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Oracle deploys lawyers against Solaris fix-it duo

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Oracle have unleashed its lawyers onto two Solaris fix-it companies, accusing them of stealing copyrighted code through their work with customers.

The database giant has filed action against Terix and Maintech saying they took or facilitated the removal of “large quantities” of copyrighted Solaris patches, updates and bug fixes.

Oracle alleges the duo duped end users by claiming they had the authority to access patches from Oracle’s Solaris support site and to then distribute them to their own customers.

In a filing made to the US district court for the Northern District of California, Oracle said it is seeking unspecified damages over copyright infringement on Solaris, false advertising, breach of contract, intentional interference with prospective economic relations, and unfair competition against the companies.

According to Oracle’s filing: “While a customer may engage a third party – instead of Oracle – to provide support services on Oracle hardware, neither the third party nor the customer can access Oracle’s support web site to support that hardware.

“Defendants ignored these fundamental rules and restrictions as part of their own support services for Oracle hardware to customers that need access to Oracle’s proprietary patches and updates.”

The company claims Terix, with Maintech’s knowledge, “misrepresented itself” as an Oracle partner authorised to provide Solaris support.

In a statement to The Register Terix chief executive Bernd Appleby said his company describes itself as an independent support service firm and had never claimed an affiliation with Oracle.

“Terix acts only as an authorized agent of the end-users, pursuant to their rights, to facilitate support services. Each end-user referenced in the complaint has valid license, rights, entitlements and credentials provided by Oracle. Each end-user has their unique login credentials which are only used for the sole benefit of that end-user and are never shared. Oracle’s complaint is without any basis in either law or fact," said Appleby.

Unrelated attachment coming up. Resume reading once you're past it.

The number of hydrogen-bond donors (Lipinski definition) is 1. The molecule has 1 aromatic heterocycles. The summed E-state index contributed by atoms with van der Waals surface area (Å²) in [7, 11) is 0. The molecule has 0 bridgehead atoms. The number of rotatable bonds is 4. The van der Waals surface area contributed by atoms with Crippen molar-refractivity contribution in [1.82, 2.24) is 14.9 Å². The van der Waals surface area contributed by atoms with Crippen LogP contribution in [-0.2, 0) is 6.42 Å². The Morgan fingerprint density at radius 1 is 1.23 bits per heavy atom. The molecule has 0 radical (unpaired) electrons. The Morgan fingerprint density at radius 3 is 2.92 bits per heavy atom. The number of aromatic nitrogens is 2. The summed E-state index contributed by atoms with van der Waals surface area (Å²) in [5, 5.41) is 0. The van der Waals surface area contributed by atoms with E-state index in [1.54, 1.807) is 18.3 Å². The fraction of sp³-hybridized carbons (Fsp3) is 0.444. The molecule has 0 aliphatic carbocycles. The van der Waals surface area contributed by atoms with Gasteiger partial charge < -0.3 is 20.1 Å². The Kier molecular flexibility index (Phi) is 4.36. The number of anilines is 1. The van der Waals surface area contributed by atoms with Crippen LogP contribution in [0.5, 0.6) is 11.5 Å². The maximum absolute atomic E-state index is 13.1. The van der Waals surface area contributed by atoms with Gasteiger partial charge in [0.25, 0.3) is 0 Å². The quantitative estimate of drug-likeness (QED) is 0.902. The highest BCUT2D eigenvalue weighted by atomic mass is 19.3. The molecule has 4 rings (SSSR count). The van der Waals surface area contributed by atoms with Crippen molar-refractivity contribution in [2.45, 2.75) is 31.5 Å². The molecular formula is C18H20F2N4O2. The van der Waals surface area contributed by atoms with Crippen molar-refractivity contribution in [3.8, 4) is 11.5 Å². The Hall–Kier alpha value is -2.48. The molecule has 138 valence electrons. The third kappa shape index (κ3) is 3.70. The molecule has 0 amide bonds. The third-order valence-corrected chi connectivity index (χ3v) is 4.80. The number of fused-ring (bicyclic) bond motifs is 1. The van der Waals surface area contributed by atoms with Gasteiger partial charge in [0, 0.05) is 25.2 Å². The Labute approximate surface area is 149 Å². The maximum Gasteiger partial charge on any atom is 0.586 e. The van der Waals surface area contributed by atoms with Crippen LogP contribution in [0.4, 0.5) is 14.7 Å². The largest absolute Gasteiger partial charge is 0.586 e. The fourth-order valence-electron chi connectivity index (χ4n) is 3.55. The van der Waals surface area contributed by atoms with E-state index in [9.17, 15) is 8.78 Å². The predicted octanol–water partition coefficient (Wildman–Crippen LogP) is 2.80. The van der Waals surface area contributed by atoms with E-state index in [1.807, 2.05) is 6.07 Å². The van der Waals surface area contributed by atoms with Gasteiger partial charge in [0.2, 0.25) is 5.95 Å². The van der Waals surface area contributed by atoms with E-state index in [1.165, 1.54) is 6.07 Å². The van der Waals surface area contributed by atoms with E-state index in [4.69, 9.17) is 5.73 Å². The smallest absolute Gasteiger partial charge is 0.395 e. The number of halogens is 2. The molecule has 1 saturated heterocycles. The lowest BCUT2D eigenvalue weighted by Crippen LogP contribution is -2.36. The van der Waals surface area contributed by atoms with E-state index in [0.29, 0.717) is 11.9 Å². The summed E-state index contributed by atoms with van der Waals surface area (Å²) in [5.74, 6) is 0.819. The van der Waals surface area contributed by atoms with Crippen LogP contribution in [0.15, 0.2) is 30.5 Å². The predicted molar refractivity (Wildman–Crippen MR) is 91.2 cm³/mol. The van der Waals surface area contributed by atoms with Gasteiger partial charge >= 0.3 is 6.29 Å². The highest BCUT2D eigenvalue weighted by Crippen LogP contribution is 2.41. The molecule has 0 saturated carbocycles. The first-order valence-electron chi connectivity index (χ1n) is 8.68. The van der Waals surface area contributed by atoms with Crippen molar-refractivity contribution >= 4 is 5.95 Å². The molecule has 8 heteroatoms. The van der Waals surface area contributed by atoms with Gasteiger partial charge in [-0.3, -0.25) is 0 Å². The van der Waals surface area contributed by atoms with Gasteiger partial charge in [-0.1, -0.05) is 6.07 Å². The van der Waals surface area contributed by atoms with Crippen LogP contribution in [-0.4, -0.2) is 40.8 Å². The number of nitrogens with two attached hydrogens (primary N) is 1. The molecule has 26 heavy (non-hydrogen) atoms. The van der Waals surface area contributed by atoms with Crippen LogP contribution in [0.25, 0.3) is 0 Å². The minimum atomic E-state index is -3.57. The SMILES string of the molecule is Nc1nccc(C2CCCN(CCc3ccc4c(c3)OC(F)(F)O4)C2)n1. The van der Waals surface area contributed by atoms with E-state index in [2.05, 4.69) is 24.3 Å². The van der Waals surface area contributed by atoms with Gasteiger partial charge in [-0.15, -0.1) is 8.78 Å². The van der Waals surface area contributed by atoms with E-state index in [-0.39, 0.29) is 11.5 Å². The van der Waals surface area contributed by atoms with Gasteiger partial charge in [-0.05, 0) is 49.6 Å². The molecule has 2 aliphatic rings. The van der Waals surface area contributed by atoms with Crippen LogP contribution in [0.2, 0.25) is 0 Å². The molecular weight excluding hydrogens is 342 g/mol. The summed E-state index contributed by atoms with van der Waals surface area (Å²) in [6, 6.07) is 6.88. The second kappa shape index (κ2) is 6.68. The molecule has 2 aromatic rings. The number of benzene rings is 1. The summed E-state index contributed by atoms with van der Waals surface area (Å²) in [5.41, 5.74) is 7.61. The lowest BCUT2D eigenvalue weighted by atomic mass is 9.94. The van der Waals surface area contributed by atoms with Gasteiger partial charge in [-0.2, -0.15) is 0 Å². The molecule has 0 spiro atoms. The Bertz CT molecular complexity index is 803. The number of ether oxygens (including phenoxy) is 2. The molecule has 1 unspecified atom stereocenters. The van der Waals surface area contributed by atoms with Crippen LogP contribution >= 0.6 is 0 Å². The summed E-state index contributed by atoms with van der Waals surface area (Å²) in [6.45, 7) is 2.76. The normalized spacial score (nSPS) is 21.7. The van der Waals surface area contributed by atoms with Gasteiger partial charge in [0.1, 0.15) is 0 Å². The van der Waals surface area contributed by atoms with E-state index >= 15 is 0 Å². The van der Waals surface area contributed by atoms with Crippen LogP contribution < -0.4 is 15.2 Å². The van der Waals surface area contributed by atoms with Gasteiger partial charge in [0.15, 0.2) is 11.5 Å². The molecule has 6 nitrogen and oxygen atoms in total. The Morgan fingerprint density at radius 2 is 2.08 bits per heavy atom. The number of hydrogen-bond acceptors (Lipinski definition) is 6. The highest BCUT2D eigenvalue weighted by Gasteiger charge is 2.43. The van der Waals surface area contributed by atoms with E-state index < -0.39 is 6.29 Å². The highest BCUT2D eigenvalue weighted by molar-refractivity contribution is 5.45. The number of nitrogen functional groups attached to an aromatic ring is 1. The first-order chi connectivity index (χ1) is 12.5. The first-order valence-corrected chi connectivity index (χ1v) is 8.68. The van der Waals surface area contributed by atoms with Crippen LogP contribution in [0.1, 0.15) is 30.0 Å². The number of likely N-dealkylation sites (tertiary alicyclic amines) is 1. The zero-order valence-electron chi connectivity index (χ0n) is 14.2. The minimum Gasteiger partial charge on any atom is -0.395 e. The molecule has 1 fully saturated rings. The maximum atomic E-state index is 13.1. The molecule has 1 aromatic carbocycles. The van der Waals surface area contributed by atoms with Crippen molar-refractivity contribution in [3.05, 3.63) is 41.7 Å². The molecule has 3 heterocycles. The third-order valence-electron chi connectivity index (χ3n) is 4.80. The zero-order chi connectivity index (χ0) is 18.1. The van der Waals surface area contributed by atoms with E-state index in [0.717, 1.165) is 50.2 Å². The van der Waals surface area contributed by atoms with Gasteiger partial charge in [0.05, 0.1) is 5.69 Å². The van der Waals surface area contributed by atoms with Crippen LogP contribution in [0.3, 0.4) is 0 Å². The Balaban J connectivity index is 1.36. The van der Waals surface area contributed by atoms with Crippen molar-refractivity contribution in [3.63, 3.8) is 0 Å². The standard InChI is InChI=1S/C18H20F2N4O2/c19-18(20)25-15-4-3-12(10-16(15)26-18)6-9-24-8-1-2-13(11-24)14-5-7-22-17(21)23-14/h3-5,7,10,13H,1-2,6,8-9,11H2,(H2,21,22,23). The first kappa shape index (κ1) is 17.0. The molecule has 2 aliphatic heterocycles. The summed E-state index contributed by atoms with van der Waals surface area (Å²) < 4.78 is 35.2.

Frank D’Alessio, president of Maintech, had no comment beyond: “We believe Oracle’s claims are without merit.”

The case echoes Oracle’s pursuit of ServiceKey through the US courts, over similar claims that the Solaris support specialist illegally distributed Oracle-owned code and support to the US Navy and US Food and Drug Administration. The case was settled out of court in May, although Oracle has been claiming victory.

The database giant’s focus on channel companies supporting its operating system updates the initial attack on those supporting Oracle apps. The opening salvo was against SAP subsidiary TomorrowNow on its support of PeopleSoft, JD Edwards and Siebel. Oracle accused SAP and TomorrowNow of corporate theft on a “grand scale” and eventually secured a $1.3bn award from SAP three years later.

Since TomorrowNow, Oracle has gone to war with Rimini Street and CedarCresetone, alleging Rimini Street has also helped itself to Oracle-copyrighted code, while claiming ex-partner CedarCrestone had illegally supported E-Business Suite, PeopleSoft and Fusion Middleware and that it made “false claims” to potential customers, saying it developed updates independently of Oracle.

Rimini said it acts within the rights granted under Oracle customers' licenses, while CedarCrestone has denied any wrongdoing. They accuse Oracle of trying to scare customers and of launching a broader war on the competition. ®

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